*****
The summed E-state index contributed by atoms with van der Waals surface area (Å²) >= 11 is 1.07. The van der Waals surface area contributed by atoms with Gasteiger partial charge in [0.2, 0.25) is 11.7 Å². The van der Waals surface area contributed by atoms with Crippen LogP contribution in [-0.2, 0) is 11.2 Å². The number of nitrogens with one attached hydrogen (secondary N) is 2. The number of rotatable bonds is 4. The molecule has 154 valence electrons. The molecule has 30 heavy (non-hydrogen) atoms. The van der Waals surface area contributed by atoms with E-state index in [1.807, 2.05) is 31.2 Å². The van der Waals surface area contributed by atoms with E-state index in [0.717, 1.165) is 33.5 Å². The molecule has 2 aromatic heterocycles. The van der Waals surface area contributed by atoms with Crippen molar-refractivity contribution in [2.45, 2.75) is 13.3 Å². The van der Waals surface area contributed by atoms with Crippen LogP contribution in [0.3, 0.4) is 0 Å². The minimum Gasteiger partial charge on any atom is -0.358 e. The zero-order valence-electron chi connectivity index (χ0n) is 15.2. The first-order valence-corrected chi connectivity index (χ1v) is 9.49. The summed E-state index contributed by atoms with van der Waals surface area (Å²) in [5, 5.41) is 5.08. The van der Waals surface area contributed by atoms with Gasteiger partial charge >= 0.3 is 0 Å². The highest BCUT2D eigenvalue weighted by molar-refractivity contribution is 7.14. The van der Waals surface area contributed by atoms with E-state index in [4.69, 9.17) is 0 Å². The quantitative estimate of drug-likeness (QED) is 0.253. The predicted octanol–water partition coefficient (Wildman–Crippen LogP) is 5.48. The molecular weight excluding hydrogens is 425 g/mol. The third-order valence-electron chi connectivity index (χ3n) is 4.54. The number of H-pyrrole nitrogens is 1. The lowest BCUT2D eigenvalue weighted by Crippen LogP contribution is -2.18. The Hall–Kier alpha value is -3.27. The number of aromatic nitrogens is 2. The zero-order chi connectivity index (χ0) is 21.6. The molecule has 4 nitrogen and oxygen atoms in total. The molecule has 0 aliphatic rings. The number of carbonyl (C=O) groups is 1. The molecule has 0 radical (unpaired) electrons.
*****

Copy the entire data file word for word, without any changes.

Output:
The summed E-state index contributed by atoms with van der Waals surface area (Å²) >= 11 is 1.07. The van der Waals surface area contributed by atoms with Gasteiger partial charge in [0.2, 0.25) is 11.7 Å². The van der Waals surface area contributed by atoms with Crippen LogP contribution in [-0.2, 0) is 11.2 Å². The number of nitrogens with one attached hydrogen (secondary N) is 2. The number of rotatable bonds is 4. The molecule has 154 valence electrons. The molecule has 30 heavy (non-hydrogen) atoms. The van der Waals surface area contributed by atoms with E-state index in [1.807, 2.05) is 31.2 Å². The van der Waals surface area contributed by atoms with E-state index in [0.717, 1.165) is 33.5 Å². The molecule has 2 aromatic heterocycles. The van der Waals surface area contributed by atoms with Crippen molar-refractivity contribution in [2.45, 2.75) is 13.3 Å². The van der Waals surface area contributed by atoms with Crippen LogP contribution in [0.3, 0.4) is 0 Å². The minimum Gasteiger partial charge on any atom is -0.358 e. The zero-order valence-electron chi connectivity index (χ0n) is 15.2. The first-order valence-corrected chi connectivity index (χ1v) is 9.49. The summed E-state index contributed by atoms with van der Waals surface area (Å²) in [5, 5.41) is 5.08. The van der Waals surface area contributed by atoms with Gasteiger partial charge >= 0.3 is 0 Å². The highest BCUT2D eigenvalue weighted by molar-refractivity contribution is 7.14. The van der Waals surface area contributed by atoms with E-state index in [4.69, 9.17) is 0 Å². The quantitative estimate of drug-likeness (QED) is 0.253. The predicted octanol–water partition coefficient (Wildman–Crippen LogP) is 5.48. The molecular weight excluding hydrogens is 425 g/mol. The third-order valence-electron chi connectivity index (χ3n) is 4.54. The number of H-pyrrole nitrogens is 1. The lowest BCUT2D eigenvalue weighted by Crippen LogP contribution is -2.18. The Hall–Kier alpha value is -3.27. The number of aromatic nitrogens is 2. The zero-order chi connectivity index (χ0) is 21.6. The molecule has 4 nitrogen and oxygen atoms in total. The molecule has 0 aliphatic rings. The number of carbonyl (C=O) groups is 1. The molecule has 0 radical (unpaired) electrons.